As we head into the New Year, above and beyond our thoughts of all those holiday parties, holiday foods and time with family we just experienced, many of us are also thinking forward about our weight and getting healthy for the New Year…more specifically, how to keep our weight in a good range while dealing with all the upcoming events/goals of the year.

In the next few months, my articles will be addressing the science behind how various nutrients can help us in our weight loss goals, while still maintaining muscle mass and keeping appetite controlled and feeling energetic.

I will also be using my time with you discussing complementary topics that help to tie it all together.

This month, I’d like to address a common question I hear a lot about in my clinic. Many of my patients want to know what Body Mass Index (BMI) range they are in, and they also want to know what that means.

 A common question is whether BMI still matters if someone is muscular.  More interestingly, some of my thinner patients want to know that if they are in an ideal BMI range, whether they are automatically considered healthy.

These are great questions that I want to clarify for you as well. Based on the frequency that I receive these types of questions, I’m guessing you might have similar questions…so, here goes!

First of all, what is BMI?

BMI is body mass index of a person and the way you calculate it is by taking your weight in kilograms and dividing that by your height in meters squared. If using pounds and inches, you can take your weight in pounds and divide that by your inches squared then you multiply by 703 to convert from lbs/inches squared to kg/meters squared.

Typically, BMI of 25 and above is considered overweight and healthy range is 18.5 to 24.9. This is for those 18-65 years old.

BMI was originally created to measure excess body weight. But nowadays, we know that excess body weight doesn’t necessarily equate to excess body fat. Factors such as age, sex, ethnicity and muscle mass can influence implications of that number.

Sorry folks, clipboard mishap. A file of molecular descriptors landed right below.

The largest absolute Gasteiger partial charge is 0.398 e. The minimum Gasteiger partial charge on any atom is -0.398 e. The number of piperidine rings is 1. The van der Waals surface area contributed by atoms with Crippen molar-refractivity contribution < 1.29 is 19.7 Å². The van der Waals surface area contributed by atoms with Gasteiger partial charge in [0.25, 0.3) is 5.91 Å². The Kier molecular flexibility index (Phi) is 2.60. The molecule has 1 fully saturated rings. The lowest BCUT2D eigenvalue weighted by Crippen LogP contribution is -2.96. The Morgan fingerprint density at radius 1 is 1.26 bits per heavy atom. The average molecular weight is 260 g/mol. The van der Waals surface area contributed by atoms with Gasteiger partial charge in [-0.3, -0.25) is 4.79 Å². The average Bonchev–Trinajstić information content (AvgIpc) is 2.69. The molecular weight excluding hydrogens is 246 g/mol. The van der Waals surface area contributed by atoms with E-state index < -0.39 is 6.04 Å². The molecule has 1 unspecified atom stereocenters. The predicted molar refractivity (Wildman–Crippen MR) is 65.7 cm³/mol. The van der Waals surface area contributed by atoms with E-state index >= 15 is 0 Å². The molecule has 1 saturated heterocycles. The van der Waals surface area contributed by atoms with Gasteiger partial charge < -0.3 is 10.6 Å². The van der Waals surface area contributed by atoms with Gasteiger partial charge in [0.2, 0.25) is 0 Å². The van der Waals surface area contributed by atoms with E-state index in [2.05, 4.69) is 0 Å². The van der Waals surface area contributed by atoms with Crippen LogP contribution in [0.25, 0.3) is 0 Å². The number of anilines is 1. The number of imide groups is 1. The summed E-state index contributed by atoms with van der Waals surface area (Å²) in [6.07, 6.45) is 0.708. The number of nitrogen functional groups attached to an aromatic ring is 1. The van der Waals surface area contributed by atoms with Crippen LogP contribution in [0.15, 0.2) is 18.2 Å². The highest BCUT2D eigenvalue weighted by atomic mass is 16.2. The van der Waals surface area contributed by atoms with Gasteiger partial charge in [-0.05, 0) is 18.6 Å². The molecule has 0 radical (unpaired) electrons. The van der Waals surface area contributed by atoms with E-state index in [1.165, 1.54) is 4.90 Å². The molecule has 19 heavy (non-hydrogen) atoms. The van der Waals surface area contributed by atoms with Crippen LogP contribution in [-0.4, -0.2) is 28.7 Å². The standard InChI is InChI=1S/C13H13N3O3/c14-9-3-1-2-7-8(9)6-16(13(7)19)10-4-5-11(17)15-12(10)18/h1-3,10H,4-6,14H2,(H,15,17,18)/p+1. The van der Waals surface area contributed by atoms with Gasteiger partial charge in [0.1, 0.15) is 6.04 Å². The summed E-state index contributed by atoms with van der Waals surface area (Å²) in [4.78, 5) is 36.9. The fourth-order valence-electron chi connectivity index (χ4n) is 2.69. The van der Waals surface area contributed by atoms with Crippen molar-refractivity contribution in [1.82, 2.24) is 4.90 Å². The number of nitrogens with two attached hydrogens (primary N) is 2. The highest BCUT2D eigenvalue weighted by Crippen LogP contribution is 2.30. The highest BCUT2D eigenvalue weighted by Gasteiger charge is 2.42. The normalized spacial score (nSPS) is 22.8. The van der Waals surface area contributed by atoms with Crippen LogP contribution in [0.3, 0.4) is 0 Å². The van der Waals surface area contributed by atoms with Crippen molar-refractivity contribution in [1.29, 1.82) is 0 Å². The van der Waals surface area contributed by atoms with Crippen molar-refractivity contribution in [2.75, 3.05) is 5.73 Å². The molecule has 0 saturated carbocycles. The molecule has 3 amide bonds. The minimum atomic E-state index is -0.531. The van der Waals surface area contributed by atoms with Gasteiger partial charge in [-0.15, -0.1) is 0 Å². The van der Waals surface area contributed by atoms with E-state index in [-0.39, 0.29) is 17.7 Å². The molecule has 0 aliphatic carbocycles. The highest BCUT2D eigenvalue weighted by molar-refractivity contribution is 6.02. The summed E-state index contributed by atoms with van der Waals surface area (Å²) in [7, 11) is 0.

Even though those with higher BMI were seen to have possible higher risks of certain diseases like heart disease, hypertension, type 2 diabetes, gallstones, and breathing problems like sleep apnea, etc, there are other factors that influence overall outcome. For example, even waist circumference plays a role. It appears that those with waist circumference greater than 35 inches for women and greater than 40 inches for men are at possible higher risk of heart disease and type 2 diabetes.

 So…if a person has a higher BMI and is a body builder/athlete, but his/her waist circumference is less than 35 for women or 40 for men, then where is his/her disease risk at then?

As you can see, this area of topic isn’t as straight forward as we all think. There are people who range in healthy range of BMI with smaller waist circumference who still have diabetes and heart disease. There are also those who range higher on BMI and are athletes who test great in labs and functional testing that show none of the metabolic or cardiovascular disease issues.

So, you’re probably now asking what is the takeaway point?

It’s this…

Doctors have all these measurement tools to help us assess your overall risk. But doctors do not take these numbers as a one and done version of diagnosis. It still depends on your diet, lifestyle, functional level, exercise endurance, labs, lifestyle habits, family history, etc.

So, the next time you see your doctor, ask him or her to assess you fully with labs, functional testing if needed, and discussions about family history, social lifestyle habits, and genetics. All of these factors help doctors determine your exact health status.

If you do fall into the higher BMI or waist circumference areas, you do need to see your doctor to make sure that you are not one of those in the higher risk group. Just know that if you are in those higher ranges, it’s not too late to make healthy diet and lifestyle changes.

If you are fine after testing and assessment, then you can commend yourself for all your hard work and effort and continue in your healthy lifestyle choices. I would want to commend you as well!

For those of you who are thin, please don’t assume all is fine. There is still the need for a full picture evaluation to make sure you’re ok.

Just remember, you are a 3-D person. Not one dimensional. There are so many more facets to your health and factors that impact the status of your health…way more than just one or two numbers. The best way to know if you’re ok or not is to see your doctor for a full evaluation and make sure your doctor looks at all the facets of your life, labs, and family history/genetics. This way you’ll know, not just guess, as to what your health status is…and you can walk away truly assured of your overall health.